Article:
The Skinny: Here’s how this year’s Tucson City Council races are shaping up

The landscape for this year's Tucson City Council came into focus earlier this week, as the deadline to turn in nominating petitions arrived with eight candidates filing to run for office.

No Republican candidates filed to run this year, but two independent candidates did turn in their petitions ahead of Monday's deadline.

There are three seats up for grabs in Wards 3, 5 and 6. Barring successful legal challenges to nominating petitions or write-in campaigns in the primary, here's how the ballot is shaping up:

Ward 3: This north-central seat is wide open as Paul Durham, who won the seat four years ago, stepped down last month for personal reasons. Democrat Karin Uhlich, a former Ward 3 council member, was appointed the seat but won't be seeking election this year.

Two Democrats filed to run: Kevin Dahl and Juan Padres.

Dahl turned in his signatures last week.

"We hit the ground running with strong support from friends, neighbors, and Tucson's environmental leaders," said Dahl, a resident of Ward's Samos neighborhood near Campbell and Grant for more than three decades. "Our message of addressing climate change, with its record-breaking heat and drought, has really resonated with Tucson voters."

Dahl, who has led the Tucson Audubon Society and Native Seeds/SEARCH and now works for the National Parks Conservation Association, has gathered a strong team of environmentalists behind him, including Congressman Raul Grijalva, who said that Dahl "has had a strong career as an advocate for the environment. He is strategic, passionate and inclusive."

Carolyn Campbell, a veteran of many land-use battles over the decades in Tucson, is chairing Dahl's campaign.

In a sign of strong organization, Dahl last week filed his application for city matching funds for his campaign after raising roughly $10,000, which included 235 contributions of at least $10 from city residents. Provided he qualifies after an audit (candidates need to deliver a minimum of 200 contributions of $10 or more), Dahl will be eligible for a dollar-for-dollar match of whatever he can raise, but he has to limit his campaign spending. The final cap for this year's campaigns has not yet been calculated, but the preliminary figure is $143,373.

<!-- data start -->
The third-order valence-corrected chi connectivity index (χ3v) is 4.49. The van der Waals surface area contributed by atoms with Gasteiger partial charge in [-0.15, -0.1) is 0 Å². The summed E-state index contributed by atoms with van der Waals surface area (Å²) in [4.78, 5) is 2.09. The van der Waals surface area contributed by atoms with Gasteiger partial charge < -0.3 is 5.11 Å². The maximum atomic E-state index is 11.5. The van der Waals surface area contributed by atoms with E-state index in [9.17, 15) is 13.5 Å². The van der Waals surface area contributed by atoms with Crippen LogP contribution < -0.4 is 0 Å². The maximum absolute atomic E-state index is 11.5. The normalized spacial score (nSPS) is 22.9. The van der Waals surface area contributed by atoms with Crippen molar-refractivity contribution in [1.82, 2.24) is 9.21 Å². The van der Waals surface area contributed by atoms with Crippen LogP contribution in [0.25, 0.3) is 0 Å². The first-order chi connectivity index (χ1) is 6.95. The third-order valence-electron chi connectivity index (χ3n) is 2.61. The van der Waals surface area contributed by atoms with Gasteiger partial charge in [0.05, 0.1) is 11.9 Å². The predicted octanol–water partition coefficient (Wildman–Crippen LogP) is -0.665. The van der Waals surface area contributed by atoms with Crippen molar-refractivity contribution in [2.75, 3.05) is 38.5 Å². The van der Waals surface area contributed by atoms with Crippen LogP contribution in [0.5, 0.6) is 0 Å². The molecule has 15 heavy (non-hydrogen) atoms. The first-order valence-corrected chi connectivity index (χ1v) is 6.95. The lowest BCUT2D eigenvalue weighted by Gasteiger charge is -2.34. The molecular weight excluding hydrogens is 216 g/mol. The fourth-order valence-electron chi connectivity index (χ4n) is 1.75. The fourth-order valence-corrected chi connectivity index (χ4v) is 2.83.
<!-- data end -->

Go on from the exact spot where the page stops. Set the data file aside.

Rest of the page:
Dahl said he would focus on developing strategies to reduce the impact on climate change on Tucson.

"We need aggressive adaptation and mitigation plans to deal with the disproportionate impact that climate will have on vulnerable communities," says Dahl. "At the same time, the Ward 3 office must continue to do a great job of providing timely information, advocacy, and access to services, especially to those most at risk in our community."

Padres, an entrepreneur who tried to unseat Pima County Supervisor Sharon Bronson in 2020, said his campaign would focus on issues related to poverty.

"Ward 3 has some of the most distressed areas in Tucson," Padres said. "It has the highest poverty rate, lowest home ownership, highest crime rate, and some of the worst infrastructure in the city. There is an abundance of vacant and decaying commercial plazas throughout the ward. I am running to try to bring back investment into the ward, which would create jobs, lower the poverty rate, increase homeownership and thus reducing crime. We need to invest in infrastructure, transportation, and affordable housing to accommodate our workforce and their ability to effectively commute to and from work. Lastly, public safety is key. If our residents and busineses do not feel safe in the ward, we will not be able to achieve any of these things. Therefore we need to invest in public safety and rethink how we approach ward 3."

No Republican has filed to run, although an independent candidate, Lucy Libosha, did deliver her signatures. Libosha, a high-school math teacher, said she wasn't "a career politician."

"I offer a working-class perspective of a person who grew up poor despite my family's strong work ethic, which in a lot of ways parallels the same stories that I hear from so many community members in Ward 3," Libosha said. "As an Independent, I am not interested in partisan alliances that conflate the needs of our city. I will continue to engage our community and continue to work to connect, uplift and invest in Ward 3 and the greater Tucson community."

Ward 6: Tucson City Councilman Steve Kozachik is facing two opponents in the Democratic primary: UA academic advisor and community radio KXCI DJ Miranda Schubert and community organizer Andres Portela.

As The Skinny reported last week, Kozachik is feeling so confident about his support in the ward as he seeks a fourth term that he said he wouldn't be seeking campaign contributions. He suggested potential donors should instead spend their money supporting local business or a nonprofit organization.

When she launched her campaign, Schubert, an academic advisor at the University of Arizona who has also hosted a feminist-oriented live talk show at Club Congress, said in a statement that she wants to see the council do more to provide affordable housing, policies that lead to higher wages and alternative policing strategies.

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